The desirability of more equitable tariff arrangements between the United States and Canada has long been felt on this side of the border. The commercial policy of the Republic has not hitherto favoured imports from Canada. We have bought largely from the United States, but they have bought much less from us in return. It is gratifying to find that a more liberal policy is now favoured by the neighbouring country, and that the government at Washington express a desire to establish better trade relations with the Dominion. Following the negotiations which took place some months ago between the President of the United States and my government, the results of which were at the time communicated to parliament, a further conference between representatives of the two countries has been held at Ottawa. While no conclusions have been reached, and no formal proposals made, the free discussion of the subject that has taken place encourages my government to hope that at an early day, without any sacrifice of Canada's interests, an arrangement may be made which will admit many of the products of the Dominion into the United States on satisfactory terms-

A very careful inquiry into the conditions of trade and transportation between the British West Indies and Canada has been held by a Royal Commission appointed by His Late Majesty, including among its members two of

my ministers. The report of the commission will be laid before you.

In view of the Imperial Conference on Copyright, at which unanimous conclusions were reached in favour of harmonious legislation on this subject throughout the empire, a Bill to revise and consolidate the law on copyright will be submitted to you.

A measure will be submitted to you in furtherance of the provisions of the treaty recently passed with the United States on the subject of contiguous waters.

Bills will also be introduced respecting banks and banking, terminal elevators at the head of Lake Superior; and with regard to the investigation and betterment of industrial and labour conditions and other subjects. Gentlemen of the Souse of Commons:

The accounts of the last year will be laid before you.

The estimates for the coming fiscal year will be submitted for your approval at an early date.

Honourable Gentlemen of the Senate: Gentlemen of the House of Commons:

These important subjects and all matters affecting the public interest I commend to your best consideration and pray that Divine Providence may guide your deliberations.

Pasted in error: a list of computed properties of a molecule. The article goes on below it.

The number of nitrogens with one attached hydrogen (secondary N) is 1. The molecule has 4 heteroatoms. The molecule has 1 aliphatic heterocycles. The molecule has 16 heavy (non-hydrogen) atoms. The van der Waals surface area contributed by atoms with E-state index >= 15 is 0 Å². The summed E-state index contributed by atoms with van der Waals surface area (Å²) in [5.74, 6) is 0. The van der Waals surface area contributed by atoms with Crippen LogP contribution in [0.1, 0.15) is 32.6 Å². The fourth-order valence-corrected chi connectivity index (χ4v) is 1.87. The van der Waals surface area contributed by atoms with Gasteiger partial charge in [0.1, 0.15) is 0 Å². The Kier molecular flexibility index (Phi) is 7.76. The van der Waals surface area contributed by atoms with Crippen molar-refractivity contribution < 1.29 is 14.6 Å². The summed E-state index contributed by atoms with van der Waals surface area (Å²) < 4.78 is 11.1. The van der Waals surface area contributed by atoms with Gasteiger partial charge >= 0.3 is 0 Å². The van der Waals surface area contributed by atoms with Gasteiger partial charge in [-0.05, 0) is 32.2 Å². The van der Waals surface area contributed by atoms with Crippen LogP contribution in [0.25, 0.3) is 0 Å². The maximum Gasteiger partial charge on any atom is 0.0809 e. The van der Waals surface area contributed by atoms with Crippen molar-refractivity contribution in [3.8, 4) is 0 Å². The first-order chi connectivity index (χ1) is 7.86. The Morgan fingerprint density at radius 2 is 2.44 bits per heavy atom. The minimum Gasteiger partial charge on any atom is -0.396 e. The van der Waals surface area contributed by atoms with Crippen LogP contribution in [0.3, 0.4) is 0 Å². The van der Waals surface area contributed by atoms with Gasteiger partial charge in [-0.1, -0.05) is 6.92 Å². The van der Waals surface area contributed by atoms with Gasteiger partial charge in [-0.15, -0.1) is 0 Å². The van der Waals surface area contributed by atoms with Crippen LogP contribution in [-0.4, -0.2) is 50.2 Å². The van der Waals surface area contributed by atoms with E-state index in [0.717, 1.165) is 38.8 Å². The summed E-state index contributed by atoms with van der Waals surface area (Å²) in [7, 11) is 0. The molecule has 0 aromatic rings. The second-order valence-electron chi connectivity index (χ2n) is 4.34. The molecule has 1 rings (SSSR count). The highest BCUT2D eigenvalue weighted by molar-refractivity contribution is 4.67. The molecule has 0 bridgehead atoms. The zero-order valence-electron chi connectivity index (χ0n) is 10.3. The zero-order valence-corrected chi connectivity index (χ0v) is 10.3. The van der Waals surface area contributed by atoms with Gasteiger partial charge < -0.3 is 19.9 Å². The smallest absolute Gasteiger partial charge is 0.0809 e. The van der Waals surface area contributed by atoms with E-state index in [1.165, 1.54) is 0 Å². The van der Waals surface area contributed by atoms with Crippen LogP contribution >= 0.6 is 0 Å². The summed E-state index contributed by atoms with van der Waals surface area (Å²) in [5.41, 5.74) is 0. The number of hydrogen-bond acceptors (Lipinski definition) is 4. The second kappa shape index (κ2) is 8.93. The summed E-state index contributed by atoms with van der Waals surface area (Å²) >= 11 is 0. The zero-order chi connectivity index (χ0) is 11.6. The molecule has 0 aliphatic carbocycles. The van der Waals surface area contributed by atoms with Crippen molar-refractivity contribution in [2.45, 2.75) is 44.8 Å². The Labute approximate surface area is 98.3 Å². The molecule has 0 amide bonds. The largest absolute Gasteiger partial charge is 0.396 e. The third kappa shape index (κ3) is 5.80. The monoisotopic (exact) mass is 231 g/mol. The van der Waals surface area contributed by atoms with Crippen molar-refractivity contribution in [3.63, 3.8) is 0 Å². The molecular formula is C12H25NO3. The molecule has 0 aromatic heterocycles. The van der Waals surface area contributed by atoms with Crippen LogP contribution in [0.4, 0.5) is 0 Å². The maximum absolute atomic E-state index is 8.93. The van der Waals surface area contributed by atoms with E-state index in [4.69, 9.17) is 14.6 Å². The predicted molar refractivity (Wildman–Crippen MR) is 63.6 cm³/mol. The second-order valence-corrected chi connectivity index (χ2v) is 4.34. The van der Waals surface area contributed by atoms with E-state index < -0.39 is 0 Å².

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LIB

Wilfrid Laurier (Prime Minister; President of the Privy Council)

Liberal

Sir WILFRID LAURIER.

Mr. Speaker I beg to move that the Speech of His Excellency the Governor General to both Houses be taken into consideration on Monday next, and that it be the first order of the day on that day and on every subsequent day until disposed of. It has been suggested to me that Monday would be a more convenient day for members than tomorrow.

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Motion agreed to.


SELECT STANDING COMMITTEES.

LIB
CON

George Taylor

Conservative (1867-1942)

Mr. GEORGE TAYLOR.

Mr. Speaker, may I suggest to the right hon. the Prime Minister to change the name of Taylor to Perley?

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LIB

Wilfrid Laurier (Prime Minister; President of the Privy Council)

Liberal

Sir WILFRID LAURIER.

I will certainly accede with great pleasure to the request

of my hon. friend. I see by reports in the newspapers, if they are verified, that my hon. friend is to cease to act as chief whip of the Conservative party in this House. Will he permit me to say, so far as I am concerned, and I believe all the members of this House will take advantage of the present occasion to join with me in saying, how much we regret that he is no longer to occupy the post which he has occupied for over twenty years.

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CON
LIB

Wilfrid Laurier (Prime Minister; President of the Privy Council)

Liberal

Sir WILFRID LAURIER.

Not that in some respects I am not gratified that he no longer occupies that post, because he has been a good fighter, and" we all like a good fighter. However, I sincerely regret that he is no longer to occupy the position which he has occupied with such acceptance to his own party and with satisfaction to members on this side of the House.

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CON

George Taylor

Conservative (1867-1942)

Mr. GEORGE TAYLOR.

Permit me to thank the Prime Minister for the kindly remarks he has made. I might suggest to him that in carrying out that long-promised reform of the Senate, he adopt this course with regard to members who have served 25 years in this House, like my friend the Minister of Customs and one or two others I might name, that they be simply transferred to the garden of ease over in the Senate.

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LIB

Wilfrid Laurier (Prime Minister; President of the Privy Council)

Liberal

Sir WILFRID LAURIER.

If I might be permitted, I think there is a good deal in the suggestion of my hon. friend. We recently opened a constituency by appointing a member of this House to the Senate. The election went against us. Perhaps if we opened the hon. gentleman's constituency in the same way, it would decide for us.

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CON

Robert Laird Borden (Leader of the Official Opposition)

Conservative (1867-1942)

Mr. R. L. BORDEN.

I appreciate what the Prime Minister has said with reference to the very eminent services rendered not only to the Conservative party, but to the country as a whole by the hon. member for Leeds. The Prime Minister has said very truly that he has been a good fighter. He has been not only a good fighter, but a fair fighter, and I think that although he is about as strong a Tory as is to be found in the Dominion of Canada, there has never been a man in this House who has cherished the slightest ill-feeling against him. But I would like to say to my right hon friend the Prime Minister that he should not confine himself to the past tense in referring to my hon. friend from Leeds, because he not only has been a good fighter, but he is a good fighter, and will be a good fighter in the future-just as good in the future as he has been in the past; and I do not doubt that the services of my hon. friend_ from Leeds will be just as valuable and just as useful to the Conservative

party and to the country in the future as they have been in the past.

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Motion agreed to.


REPORT PRESENTED.


Report of the Joint Librarians of parliament.-Mr. Speaker.


November 17, 1910